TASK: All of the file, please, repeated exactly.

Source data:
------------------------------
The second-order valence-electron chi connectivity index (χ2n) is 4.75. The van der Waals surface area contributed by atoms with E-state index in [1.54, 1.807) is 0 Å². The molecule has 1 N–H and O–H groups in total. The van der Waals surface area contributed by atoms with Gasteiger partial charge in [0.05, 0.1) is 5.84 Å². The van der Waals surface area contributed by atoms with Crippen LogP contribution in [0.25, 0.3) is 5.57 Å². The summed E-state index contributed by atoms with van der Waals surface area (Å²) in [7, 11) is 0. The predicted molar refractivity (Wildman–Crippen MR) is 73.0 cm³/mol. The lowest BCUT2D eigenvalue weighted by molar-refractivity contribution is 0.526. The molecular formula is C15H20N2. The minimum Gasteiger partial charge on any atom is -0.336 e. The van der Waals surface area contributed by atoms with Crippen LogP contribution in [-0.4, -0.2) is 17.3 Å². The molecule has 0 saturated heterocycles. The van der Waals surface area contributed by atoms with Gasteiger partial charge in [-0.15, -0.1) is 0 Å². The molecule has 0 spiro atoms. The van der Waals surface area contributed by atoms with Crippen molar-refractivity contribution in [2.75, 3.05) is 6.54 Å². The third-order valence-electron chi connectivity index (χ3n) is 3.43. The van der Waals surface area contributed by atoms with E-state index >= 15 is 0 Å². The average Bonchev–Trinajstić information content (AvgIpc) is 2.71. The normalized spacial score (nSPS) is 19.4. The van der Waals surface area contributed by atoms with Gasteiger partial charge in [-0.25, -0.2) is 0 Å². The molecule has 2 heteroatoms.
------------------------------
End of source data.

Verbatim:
The second-order valence-electron chi connectivity index (χ2n) is 4.75. The van der Waals surface area contributed by atoms with E-state index in [1.54, 1.807) is 0 Å². The molecule has 1 N–H and O–H groups in total. The van der Waals surface area contributed by atoms with Gasteiger partial charge in [0.05, 0.1) is 5.84 Å². The van der Waals surface area contributed by atoms with Crippen LogP contribution in [0.25, 0.3) is 5.57 Å². The summed E-state index contributed by atoms with van der Waals surface area (Å²) in [7, 11) is 0. The predicted molar refractivity (Wildman–Crippen MR) is 73.0 cm³/mol. The lowest BCUT2D eigenvalue weighted by molar-refractivity contribution is 0.526. The molecular formula is C15H20N2. The minimum Gasteiger partial charge on any atom is -0.336 e. The van der Waals surface area contributed by atoms with Crippen LogP contribution in [-0.4, -0.2) is 17.3 Å². The molecule has 0 saturated heterocycles. The van der Waals surface area contributed by atoms with Gasteiger partial charge in [-0.15, -0.1) is 0 Å². The molecule has 0 spiro atoms. The van der Waals surface area contributed by atoms with Crippen molar-refractivity contribution in [2.75, 3.05) is 6.54 Å². The third-order valence-electron chi connectivity index (χ3n) is 3.43. The van der Waals surface area contributed by atoms with E-state index >= 15 is 0 Å². The average Bonchev–Trinajstić information content (AvgIpc) is 2.71. The normalized spacial score (nSPS) is 19.4. The van der Waals surface area contributed by atoms with Gasteiger partial charge in [-0.25, -0.2) is 0 Å². The molecule has 2 heteroatoms.